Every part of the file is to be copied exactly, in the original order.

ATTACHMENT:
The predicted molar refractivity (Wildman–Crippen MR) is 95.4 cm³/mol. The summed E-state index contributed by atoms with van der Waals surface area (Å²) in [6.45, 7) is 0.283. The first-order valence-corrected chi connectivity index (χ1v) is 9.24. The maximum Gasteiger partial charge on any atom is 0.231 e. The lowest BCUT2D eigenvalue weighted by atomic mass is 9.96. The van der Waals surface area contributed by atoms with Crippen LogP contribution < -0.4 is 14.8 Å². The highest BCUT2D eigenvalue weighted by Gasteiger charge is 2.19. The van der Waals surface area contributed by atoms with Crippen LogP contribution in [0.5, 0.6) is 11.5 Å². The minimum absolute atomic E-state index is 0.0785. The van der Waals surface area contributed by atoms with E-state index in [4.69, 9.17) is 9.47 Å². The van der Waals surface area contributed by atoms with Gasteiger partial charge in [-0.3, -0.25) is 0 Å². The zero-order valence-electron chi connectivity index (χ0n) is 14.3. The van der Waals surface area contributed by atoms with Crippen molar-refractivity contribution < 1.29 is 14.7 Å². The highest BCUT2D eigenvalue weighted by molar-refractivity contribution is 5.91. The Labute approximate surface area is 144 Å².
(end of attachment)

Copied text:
The predicted molar refractivity (Wildman–Crippen MR) is 95.4 cm³/mol. The summed E-state index contributed by atoms with van der Waals surface area (Å²) in [6.45, 7) is 0.283. The first-order valence-corrected chi connectivity index (χ1v) is 9.24. The maximum Gasteiger partial charge on any atom is 0.231 e. The lowest BCUT2D eigenvalue weighted by atomic mass is 9.96. The van der Waals surface area contributed by atoms with Crippen LogP contribution < -0.4 is 14.8 Å². The highest BCUT2D eigenvalue weighted by Gasteiger charge is 2.19. The van der Waals surface area contributed by atoms with Crippen LogP contribution in [0.5, 0.6) is 11.5 Å². The minimum absolute atomic E-state index is 0.0785. The van der Waals surface area contributed by atoms with E-state index in [4.69, 9.17) is 9.47 Å². The van der Waals surface area contributed by atoms with Gasteiger partial charge in [-0.3, -0.25) is 0 Å². The zero-order valence-electron chi connectivity index (χ0n) is 14.3. The van der Waals surface area contributed by atoms with Crippen molar-refractivity contribution < 1.29 is 14.7 Å². The highest BCUT2D eigenvalue weighted by molar-refractivity contribution is 5.91. The Labute approximate surface area is 144 Å².